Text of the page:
The SEC’s proposed private fund reforms would land hardest on mid-sized managers, Commission chairman Gary Gensler admitted under Congressional questioning.
“It would, potentially, frankly, lower the profits of the middle. That’s the efficiency—competition, competition would drive greater efficiency in the middle of the market, the asset managers,” Gensler said during a marathon appearance before the House Financial Services Committee. “But that’s going to help investors on one side and small businesses on the other side raising money from these private funds.”
Gensler’s appearance before the committee was his first since Republicans took control of the House in last November’s elections. Republicans have made Gensler one of the poster boys for their arguments against regulatory “overreach.”
Under Gensler, the Commission has proposed 46 rules packages, according to the chairman himself, covering almost every corner of its realm (Republican representatives claimed the number of regulatory initiatives is more like 53-55, though some of them are existing rules that have been re-opened, some “supplemented.”)
Regulators have acknowledged that many of the rules, if adopted, will raise the costs of doing business. Gensler has said repeatedly that he is worried that investment-advisers’ and broker-dealers’ fees, expenses (and the gray-area business habits that help them increase those fees and expenses) are clotting American markets.
But representatives called into question Gensler’s competence as part of their attack, highlighting the Commission’s attrition rate (Republican representatives said it was close to 10 percent; Gensler claimed it was merely 6-7 percent, “in line with other agencies.”)
It wasn’t just Republicans showboating their distaste for regulation – some of the toughest questions and comments during April 18’s hearings came from Gensler’s fellow Democrats.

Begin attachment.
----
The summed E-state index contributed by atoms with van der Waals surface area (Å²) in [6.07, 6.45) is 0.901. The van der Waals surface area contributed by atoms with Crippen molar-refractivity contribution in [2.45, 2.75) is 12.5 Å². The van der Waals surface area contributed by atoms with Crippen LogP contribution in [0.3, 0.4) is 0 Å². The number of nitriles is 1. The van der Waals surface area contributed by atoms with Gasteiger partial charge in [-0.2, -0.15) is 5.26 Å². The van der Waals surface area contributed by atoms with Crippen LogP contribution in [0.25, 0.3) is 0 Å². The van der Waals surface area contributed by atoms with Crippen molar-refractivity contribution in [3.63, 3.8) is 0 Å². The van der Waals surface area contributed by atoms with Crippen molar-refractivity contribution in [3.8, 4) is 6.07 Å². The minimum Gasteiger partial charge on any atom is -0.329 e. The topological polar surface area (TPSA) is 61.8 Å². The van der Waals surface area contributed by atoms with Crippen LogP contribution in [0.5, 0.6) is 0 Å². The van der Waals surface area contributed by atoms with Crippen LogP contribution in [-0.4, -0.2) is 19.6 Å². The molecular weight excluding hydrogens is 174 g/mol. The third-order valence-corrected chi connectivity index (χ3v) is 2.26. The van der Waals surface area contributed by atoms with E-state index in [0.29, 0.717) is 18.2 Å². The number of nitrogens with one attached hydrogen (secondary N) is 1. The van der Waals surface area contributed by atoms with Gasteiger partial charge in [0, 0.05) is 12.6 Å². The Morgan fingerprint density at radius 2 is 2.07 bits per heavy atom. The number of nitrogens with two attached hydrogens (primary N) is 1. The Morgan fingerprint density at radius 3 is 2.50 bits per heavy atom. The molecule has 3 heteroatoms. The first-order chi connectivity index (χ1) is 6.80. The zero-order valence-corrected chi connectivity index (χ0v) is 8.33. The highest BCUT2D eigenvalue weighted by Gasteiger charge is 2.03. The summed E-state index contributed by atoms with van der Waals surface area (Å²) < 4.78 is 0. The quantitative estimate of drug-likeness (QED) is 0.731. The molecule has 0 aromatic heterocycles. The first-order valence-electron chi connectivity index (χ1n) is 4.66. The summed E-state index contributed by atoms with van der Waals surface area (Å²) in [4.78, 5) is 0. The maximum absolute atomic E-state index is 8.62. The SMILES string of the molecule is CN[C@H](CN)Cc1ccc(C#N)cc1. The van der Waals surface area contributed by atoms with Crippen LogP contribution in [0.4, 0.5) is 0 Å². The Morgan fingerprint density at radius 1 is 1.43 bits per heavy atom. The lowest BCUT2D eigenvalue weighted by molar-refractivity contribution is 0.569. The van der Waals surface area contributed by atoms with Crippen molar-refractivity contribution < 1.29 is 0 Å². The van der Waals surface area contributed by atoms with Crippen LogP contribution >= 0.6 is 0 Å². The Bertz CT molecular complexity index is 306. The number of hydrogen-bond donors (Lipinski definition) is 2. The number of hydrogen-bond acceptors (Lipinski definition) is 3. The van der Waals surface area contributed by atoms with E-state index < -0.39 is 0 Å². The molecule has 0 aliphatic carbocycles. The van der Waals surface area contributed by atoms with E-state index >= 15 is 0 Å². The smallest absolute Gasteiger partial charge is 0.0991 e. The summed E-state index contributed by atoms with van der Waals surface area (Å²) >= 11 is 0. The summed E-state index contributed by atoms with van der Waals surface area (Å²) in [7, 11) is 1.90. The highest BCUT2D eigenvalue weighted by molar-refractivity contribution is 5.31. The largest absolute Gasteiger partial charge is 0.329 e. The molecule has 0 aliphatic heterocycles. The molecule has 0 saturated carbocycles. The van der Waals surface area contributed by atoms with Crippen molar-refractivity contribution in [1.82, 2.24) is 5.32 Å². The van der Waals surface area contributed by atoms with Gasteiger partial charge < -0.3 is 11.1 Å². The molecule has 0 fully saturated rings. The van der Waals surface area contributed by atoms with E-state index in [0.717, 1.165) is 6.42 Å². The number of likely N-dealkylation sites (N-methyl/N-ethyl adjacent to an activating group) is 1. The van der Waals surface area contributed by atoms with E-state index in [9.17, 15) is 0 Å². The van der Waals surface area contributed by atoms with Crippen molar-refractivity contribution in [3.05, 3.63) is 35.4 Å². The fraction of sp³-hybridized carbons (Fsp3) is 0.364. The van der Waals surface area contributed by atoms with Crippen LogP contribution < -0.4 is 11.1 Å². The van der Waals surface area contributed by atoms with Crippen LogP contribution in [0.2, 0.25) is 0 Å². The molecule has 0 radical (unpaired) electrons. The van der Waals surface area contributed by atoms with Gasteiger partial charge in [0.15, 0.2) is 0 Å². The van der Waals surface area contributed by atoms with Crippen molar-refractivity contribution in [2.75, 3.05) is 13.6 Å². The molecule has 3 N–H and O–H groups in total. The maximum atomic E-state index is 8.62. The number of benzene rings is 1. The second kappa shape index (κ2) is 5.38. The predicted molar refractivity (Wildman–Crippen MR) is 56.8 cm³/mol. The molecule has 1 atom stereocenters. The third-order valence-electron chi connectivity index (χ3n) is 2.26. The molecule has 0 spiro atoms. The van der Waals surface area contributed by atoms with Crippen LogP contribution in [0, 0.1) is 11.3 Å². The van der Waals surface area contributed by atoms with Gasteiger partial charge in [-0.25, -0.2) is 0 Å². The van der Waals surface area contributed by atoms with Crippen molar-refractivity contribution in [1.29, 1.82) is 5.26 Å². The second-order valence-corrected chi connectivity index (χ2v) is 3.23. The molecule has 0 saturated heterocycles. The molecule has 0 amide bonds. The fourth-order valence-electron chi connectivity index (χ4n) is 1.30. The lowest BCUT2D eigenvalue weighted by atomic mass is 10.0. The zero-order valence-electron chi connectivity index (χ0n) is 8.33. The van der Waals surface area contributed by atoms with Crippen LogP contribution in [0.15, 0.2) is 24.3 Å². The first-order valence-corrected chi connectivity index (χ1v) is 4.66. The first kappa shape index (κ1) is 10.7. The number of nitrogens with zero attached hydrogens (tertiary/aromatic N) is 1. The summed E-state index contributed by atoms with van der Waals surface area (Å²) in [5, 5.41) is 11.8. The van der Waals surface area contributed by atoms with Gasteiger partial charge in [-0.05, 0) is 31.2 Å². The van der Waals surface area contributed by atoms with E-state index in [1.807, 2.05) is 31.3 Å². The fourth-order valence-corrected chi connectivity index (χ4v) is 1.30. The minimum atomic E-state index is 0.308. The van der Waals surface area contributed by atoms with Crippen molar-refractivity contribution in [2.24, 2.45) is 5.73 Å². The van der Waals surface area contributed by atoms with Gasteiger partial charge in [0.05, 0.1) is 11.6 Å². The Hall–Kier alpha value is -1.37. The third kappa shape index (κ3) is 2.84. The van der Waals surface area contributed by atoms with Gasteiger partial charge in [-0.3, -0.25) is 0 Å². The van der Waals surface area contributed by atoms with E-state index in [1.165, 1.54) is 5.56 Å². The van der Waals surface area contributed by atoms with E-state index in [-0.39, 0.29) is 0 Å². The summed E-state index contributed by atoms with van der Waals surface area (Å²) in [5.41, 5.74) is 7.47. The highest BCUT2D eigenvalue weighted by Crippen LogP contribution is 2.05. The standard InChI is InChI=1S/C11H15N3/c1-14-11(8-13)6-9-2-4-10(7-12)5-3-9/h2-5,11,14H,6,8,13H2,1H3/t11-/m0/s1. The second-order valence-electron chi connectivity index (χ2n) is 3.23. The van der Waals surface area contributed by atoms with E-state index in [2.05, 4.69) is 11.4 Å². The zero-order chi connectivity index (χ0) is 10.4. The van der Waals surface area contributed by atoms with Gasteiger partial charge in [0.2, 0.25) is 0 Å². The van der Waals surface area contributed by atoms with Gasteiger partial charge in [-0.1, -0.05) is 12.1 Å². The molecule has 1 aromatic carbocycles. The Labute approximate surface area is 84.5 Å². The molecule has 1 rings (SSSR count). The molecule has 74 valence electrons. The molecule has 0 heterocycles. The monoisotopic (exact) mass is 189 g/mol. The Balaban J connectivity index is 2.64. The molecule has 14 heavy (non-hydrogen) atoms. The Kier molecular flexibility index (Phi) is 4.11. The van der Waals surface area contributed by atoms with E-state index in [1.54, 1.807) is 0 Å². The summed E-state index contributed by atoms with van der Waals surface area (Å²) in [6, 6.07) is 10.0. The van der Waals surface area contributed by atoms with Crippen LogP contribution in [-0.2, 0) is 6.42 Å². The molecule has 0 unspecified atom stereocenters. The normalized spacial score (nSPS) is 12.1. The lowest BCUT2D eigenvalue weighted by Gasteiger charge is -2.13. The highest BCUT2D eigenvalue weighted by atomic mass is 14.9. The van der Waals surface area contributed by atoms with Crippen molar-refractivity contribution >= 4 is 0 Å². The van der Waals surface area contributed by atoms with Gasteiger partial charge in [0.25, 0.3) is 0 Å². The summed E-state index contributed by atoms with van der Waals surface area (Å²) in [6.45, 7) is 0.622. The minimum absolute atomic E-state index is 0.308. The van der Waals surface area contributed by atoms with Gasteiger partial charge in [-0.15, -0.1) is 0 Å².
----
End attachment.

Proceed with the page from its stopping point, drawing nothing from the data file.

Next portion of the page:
Rep Ritchie Torres, D-NY, called into question a number of the Commission’s priorities under Gensler, including its focus on American crypto firms over financial stability threats from abroad. He called the chairman’s payment-for-order (Regulatory Compliance Watch, subscription) flow reform proposals “perverse.”
And he pressed Gensler on what he was hoping to accomplish with his private fund reforms.
“When I see returns as high as 16.6 percent,” Torres said, referring to the returns achieved by one of his native New York’s pension plans, “I have a concern that the SEC is trying to fix what ain’t broken.”
Rep Josh Gottheimer, D-NJ – considered by some the preeminent champion of the private funds industry on the Hill – echoed Republican worries about “the unusually short-fused rush into rulemaking.” Of the 46 rules packages the Commission has proposed under Gensler, 27 of them had comment periods of 45 days or less, Gottheimer said.
All in, regulators have put more than 4,000 pages of proposed regulation before the public, with more than 2,500 oft-technical questions in them.
“I’m concerned that this will limit stakeholder engagement, especially for small businesses without large government affairs staffs that can’t keep up,” Gottheimer said.